A very quiet day locally on Sunday. Only Sanderlings to photograph.
The Sanderlings were very tame.
The Sanderlings were in the same place, which we visited right at the end of the trip.
Also around were a few Red-necked Stint, a lone Dunlin and Grey-tailed Tattler, a flock of Kentish Plover, a couple of Mongolian Plover and a Common Ringed Plover which despite its name is a scarce bird in Japan.
Most of the flock seemed to be adults in winter plumage, or already moulted juveniles but the above bird is in full juvenile regalia I think.
Last March, when I was checking a new location for me, I found a flock of Sanderlings, a bird I’d never seen in winter before. I guessed maybe they overwinter every year.
Today in the same place I found a flock of the same species. Have they returned for the winter?
After an extremely hot 3 weeks a typhoon hit south Hokkaido and temperatures dropped dramatically in the space of a couple of days. Weird weather…………
A few common waders were around and the only typhoon-blown birds was this flock of Red-necked Pharalope…………….
Someone has very kindly lent me his old 400 f5.6 lens and I tried it out at the weekend. I’d always wondered about this ‘classic’ old birding lens.
6 species of waders near Yakumo but the 400 wasn’t quite long enough for any decent shots.
But in this hot weather it was a relief not to be carrying one of the big whites.
And this Osprey was close enough at least……………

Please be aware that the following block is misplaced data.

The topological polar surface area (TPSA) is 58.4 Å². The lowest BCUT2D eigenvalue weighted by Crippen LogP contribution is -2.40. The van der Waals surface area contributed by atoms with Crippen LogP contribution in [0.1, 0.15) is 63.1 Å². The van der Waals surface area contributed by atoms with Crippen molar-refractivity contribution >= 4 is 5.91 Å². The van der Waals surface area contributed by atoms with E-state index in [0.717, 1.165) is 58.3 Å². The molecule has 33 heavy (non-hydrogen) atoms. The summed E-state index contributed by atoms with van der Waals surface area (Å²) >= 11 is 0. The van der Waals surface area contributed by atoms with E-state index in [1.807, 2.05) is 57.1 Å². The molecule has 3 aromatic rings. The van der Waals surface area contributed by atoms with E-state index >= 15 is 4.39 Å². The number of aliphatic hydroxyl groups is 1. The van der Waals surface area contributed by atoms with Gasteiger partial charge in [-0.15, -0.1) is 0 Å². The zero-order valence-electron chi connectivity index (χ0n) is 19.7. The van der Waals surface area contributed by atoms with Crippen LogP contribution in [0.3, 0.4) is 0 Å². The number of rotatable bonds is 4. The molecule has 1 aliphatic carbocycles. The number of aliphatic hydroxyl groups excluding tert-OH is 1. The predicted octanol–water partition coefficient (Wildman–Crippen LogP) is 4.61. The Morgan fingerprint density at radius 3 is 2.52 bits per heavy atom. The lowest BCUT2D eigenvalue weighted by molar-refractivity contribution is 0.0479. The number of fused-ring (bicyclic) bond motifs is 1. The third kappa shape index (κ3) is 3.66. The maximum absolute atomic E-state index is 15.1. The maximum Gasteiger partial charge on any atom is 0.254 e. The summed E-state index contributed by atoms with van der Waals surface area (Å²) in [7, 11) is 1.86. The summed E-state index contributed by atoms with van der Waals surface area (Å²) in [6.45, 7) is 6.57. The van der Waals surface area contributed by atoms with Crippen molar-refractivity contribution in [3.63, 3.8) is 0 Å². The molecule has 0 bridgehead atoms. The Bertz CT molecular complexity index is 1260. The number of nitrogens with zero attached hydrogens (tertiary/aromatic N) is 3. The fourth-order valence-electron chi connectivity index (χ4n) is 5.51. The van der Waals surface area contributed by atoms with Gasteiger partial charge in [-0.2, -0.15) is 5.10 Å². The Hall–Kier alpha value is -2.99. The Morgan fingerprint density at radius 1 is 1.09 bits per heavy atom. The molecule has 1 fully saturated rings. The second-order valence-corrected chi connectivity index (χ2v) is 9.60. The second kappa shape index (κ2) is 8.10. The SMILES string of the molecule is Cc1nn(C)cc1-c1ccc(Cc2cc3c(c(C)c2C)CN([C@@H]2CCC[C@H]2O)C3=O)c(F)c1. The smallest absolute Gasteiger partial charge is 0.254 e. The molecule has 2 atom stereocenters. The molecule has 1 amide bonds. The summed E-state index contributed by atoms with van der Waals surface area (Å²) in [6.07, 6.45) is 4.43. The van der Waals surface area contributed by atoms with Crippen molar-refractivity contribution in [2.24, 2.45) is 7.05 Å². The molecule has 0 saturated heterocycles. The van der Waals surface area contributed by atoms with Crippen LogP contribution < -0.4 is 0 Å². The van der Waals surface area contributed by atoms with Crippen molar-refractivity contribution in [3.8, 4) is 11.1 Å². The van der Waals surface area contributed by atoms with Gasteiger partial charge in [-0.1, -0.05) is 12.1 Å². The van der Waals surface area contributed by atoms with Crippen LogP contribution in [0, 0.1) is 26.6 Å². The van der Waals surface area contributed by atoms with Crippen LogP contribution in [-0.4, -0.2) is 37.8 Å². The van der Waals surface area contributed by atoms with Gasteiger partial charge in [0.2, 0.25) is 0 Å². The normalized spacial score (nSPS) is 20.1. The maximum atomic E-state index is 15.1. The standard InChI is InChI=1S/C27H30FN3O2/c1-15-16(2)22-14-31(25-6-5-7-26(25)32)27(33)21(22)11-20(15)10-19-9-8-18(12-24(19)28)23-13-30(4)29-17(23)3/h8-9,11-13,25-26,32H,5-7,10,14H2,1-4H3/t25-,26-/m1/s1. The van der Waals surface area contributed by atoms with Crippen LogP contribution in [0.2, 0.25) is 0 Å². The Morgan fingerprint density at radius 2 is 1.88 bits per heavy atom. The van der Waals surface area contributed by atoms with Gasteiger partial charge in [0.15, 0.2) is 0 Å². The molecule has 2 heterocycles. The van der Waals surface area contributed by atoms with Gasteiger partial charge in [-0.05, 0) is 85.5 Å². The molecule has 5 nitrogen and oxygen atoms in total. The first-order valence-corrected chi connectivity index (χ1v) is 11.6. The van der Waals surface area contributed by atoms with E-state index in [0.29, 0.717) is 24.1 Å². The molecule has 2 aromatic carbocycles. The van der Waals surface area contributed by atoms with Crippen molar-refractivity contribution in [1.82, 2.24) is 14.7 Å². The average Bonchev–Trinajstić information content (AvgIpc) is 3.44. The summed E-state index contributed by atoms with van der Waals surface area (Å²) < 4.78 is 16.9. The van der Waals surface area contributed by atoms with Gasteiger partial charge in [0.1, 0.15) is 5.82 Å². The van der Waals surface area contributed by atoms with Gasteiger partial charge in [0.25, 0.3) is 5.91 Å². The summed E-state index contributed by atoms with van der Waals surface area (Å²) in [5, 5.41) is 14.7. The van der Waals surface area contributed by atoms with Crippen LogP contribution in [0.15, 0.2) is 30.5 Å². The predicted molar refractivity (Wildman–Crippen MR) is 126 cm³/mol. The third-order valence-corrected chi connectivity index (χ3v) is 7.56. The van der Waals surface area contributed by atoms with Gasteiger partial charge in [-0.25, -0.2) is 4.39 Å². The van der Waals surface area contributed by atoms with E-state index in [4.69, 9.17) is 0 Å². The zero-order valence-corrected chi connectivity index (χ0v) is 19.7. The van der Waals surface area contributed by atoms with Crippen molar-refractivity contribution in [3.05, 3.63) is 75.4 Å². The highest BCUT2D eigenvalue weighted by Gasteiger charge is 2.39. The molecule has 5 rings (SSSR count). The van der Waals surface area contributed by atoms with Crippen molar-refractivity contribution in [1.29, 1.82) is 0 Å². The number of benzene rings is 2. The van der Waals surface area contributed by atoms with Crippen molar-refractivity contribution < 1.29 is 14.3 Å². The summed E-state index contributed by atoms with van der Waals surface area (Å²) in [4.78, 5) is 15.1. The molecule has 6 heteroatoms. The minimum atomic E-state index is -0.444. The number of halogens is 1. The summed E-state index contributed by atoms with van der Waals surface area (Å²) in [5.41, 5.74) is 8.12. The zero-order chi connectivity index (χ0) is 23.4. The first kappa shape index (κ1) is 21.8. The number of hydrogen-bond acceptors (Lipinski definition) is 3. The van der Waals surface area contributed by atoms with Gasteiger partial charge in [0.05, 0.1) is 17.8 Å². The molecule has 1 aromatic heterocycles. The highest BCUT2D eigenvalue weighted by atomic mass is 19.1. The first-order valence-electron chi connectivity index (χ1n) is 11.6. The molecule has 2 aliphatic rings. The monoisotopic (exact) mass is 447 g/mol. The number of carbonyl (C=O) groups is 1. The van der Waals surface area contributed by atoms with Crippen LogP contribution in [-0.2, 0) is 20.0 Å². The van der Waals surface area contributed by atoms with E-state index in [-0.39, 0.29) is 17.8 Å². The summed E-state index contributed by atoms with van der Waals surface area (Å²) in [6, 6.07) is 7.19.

July is always a quiet month in south Hokkaido and for various reasons July 2021 has been even quieter than usual.
It’s been really really hot too. Last Sunday it was foggy in the morning which provided temporary relief. Not great for photos but juvenile Ospreys were practicing fishing and the first of the ‘autumn’ waders were passing through.
I was concentrating on ducks but there were some other birds around in the port last weekend. 3 species of grebe including Red-necked and Slavonian…………….
And the Sanderling flock was still there. Maybe they’ve been there all winter?
Dunlin are regular wintering waders and there is a small flock of them every year in or near one of the ports in Oshamanbe.
I was very surprised to see a flock of Sanderling in a different port: I’d never seen them in winter here.
I think Sanderling was the first shorebird I positively identified. I must have been about 11 or 12 (?) and I remember seeing this small white wader running around on Blackpool Beach on a cold wintry day. Afterward I went to my Great-aunt’s house nearby and she had a copy of ‘The Hamlyn Guide to the Birds of Britain and Europe’ and I found the Sanderling in there looked just like the one I’d seen earlier.
And here we are 40 years later.